Feldman's lawyer, Henry Hockeimer, said this morning in a statement: "Mr. Feldman did nothing wrong. We are shocked and disappointed that the U.S. Attorney in Puerto Rico included Mr. Feldman in one count of this 27-count, 13-defendant, politically-inspired indictment. We are very confident Mr. Feldman will be vindicated at trial."

The case could have political ramifications beyond Philadelphia and San Juan. Acevedo-Vila has endorsed Sen. Barack Obama in the Puerto Rico primary, which holds the nation's last primary on June 6.

In addition, some of the governor's allies in Congress have tried to link it to the national U.S. attorneys scandal, alleging a partisan investigation. The Justice Department has said it prosecutes crime where it finds it.

The federal indictment of Acevedo-Vila, Feldman and others was unsealed in San Juan this morning. A morning press conference is scheduled in San Juan.

Acevedo-Vila was expected to surrender to federal authorities and appear before a federal magistrate in San Juan later today.

Among the four Philadelphians charged, in addition to Feldman, is Feldman's fellow-fundraiser, Candido Negron of Glen Mills, Delaware County. Also charged were Philadelphians Marvin Block and Salvatore Avanzato Sr. All three are charged with conspiracy to violate federal election laws.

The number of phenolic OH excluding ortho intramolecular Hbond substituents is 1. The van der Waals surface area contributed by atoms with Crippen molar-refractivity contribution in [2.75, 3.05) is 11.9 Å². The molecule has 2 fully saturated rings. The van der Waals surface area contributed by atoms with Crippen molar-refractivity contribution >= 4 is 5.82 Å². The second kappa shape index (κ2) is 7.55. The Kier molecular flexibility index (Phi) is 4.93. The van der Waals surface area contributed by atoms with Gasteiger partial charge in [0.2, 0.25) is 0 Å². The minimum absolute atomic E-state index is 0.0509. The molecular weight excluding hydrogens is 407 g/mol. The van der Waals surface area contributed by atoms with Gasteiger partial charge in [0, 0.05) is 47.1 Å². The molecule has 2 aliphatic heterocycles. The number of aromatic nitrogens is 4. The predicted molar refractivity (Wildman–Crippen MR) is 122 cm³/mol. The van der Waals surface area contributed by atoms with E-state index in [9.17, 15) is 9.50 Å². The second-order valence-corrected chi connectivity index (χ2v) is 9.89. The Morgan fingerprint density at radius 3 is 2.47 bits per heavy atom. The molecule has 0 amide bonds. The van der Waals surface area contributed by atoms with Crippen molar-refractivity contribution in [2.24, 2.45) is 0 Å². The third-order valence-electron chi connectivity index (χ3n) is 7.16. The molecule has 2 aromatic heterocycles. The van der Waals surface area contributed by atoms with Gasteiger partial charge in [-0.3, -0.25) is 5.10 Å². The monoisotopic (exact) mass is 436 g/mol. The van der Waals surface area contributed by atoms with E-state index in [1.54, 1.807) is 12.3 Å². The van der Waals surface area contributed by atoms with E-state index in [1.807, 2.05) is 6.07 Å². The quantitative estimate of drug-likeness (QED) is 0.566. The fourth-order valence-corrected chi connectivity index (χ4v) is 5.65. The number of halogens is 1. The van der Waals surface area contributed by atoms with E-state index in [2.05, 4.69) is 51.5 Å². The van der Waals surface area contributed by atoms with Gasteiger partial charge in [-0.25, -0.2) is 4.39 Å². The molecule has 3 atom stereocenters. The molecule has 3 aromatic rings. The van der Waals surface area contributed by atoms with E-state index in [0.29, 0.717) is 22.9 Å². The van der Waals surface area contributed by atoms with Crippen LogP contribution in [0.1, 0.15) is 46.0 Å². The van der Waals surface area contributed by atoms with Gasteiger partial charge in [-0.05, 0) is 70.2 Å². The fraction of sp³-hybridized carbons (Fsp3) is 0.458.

The FBI's investigation of Acevedo-Vila began during its Philadelphia City Hall corruption probe in 2003, which focused on White and then-Mayor John Street and his top aides.

In 2003, FBI wiretaps recorded Feldman and Negron working closely with powerbroker Ronald A. White on deals.

White became the lead defendant in the City Hall case, charged with corrupting former City Treasurer Kemp and conspiring with Commerce Bank executives to win sweetheart deals for his clients. Kemp and the bankers were convicted, and Kemp was sentenced to 10 years in prison.

White died of cancer before trial, but wiretaps and other evidence in the case spawned other investigations, including the one bursting into the limelight today in Puerto Rico.

Feldman was White's partner and a superstar fund-raiser for many Democrats. In addition to Rendell and Casey, Feldman raised nearly $500,000 for Street. He was the second-most proficient fund-raiser for former New Jersey Gov. James McGreevey.

Negron considered Feldman a mentor, and together they raised at least $50,000 for Acevedo-Vila at two Philadelphia campaign events. At the time, Acevedo-Vila was seeking re-election as Puerto Rico's non-voting delegate to Congress.